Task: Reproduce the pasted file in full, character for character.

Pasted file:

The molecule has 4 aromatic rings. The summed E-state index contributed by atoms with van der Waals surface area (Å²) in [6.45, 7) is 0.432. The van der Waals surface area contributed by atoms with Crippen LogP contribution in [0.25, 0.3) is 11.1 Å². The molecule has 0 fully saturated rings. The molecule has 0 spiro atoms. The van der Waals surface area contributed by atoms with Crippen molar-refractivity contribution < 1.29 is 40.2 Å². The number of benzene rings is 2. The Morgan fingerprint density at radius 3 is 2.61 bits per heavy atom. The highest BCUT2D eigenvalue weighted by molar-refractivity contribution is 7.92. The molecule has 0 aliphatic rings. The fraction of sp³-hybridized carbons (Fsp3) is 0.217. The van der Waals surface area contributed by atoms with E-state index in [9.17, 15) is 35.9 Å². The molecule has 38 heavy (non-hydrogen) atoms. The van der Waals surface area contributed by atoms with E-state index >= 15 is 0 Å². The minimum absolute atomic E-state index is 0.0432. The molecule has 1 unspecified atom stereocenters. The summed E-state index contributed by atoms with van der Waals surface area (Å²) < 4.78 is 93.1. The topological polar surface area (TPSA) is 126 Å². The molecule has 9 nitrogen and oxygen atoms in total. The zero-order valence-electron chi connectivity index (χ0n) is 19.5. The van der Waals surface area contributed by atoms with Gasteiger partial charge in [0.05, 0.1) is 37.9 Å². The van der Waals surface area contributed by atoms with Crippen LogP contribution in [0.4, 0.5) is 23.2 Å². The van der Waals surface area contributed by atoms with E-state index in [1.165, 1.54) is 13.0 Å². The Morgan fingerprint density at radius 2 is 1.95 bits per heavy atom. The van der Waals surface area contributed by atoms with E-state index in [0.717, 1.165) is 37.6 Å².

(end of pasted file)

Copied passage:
The molecule has 4 aromatic rings. The summed E-state index contributed by atoms with van der Waals surface area (Å²) in [6.45, 7) is 0.432. The van der Waals surface area contributed by atoms with Crippen LogP contribution in [0.25, 0.3) is 11.1 Å². The molecule has 0 fully saturated rings. The molecule has 0 spiro atoms. The van der Waals surface area contributed by atoms with Crippen molar-refractivity contribution < 1.29 is 40.2 Å². The number of benzene rings is 2. The Morgan fingerprint density at radius 3 is 2.61 bits per heavy atom. The highest BCUT2D eigenvalue weighted by molar-refractivity contribution is 7.92. The molecule has 0 aliphatic rings. The fraction of sp³-hybridized carbons (Fsp3) is 0.217. The van der Waals surface area contributed by atoms with E-state index in [9.17, 15) is 35.9 Å². The molecule has 38 heavy (non-hydrogen) atoms. The van der Waals surface area contributed by atoms with E-state index >= 15 is 0 Å². The minimum absolute atomic E-state index is 0.0432. The molecule has 1 unspecified atom stereocenters. The summed E-state index contributed by atoms with van der Waals surface area (Å²) < 4.78 is 93.1. The topological polar surface area (TPSA) is 126 Å². The molecule has 9 nitrogen and oxygen atoms in total. The zero-order valence-electron chi connectivity index (χ0n) is 19.5. The van der Waals surface area contributed by atoms with Gasteiger partial charge in [0.05, 0.1) is 37.9 Å². The van der Waals surface area contributed by atoms with Crippen LogP contribution in [0.4, 0.5) is 23.2 Å². The van der Waals surface area contributed by atoms with E-state index in [1.165, 1.54) is 13.0 Å². The Morgan fingerprint density at radius 2 is 1.95 bits per heavy atom. The van der Waals surface area contributed by atoms with E-state index in [0.717, 1.165) is 37.6 Å².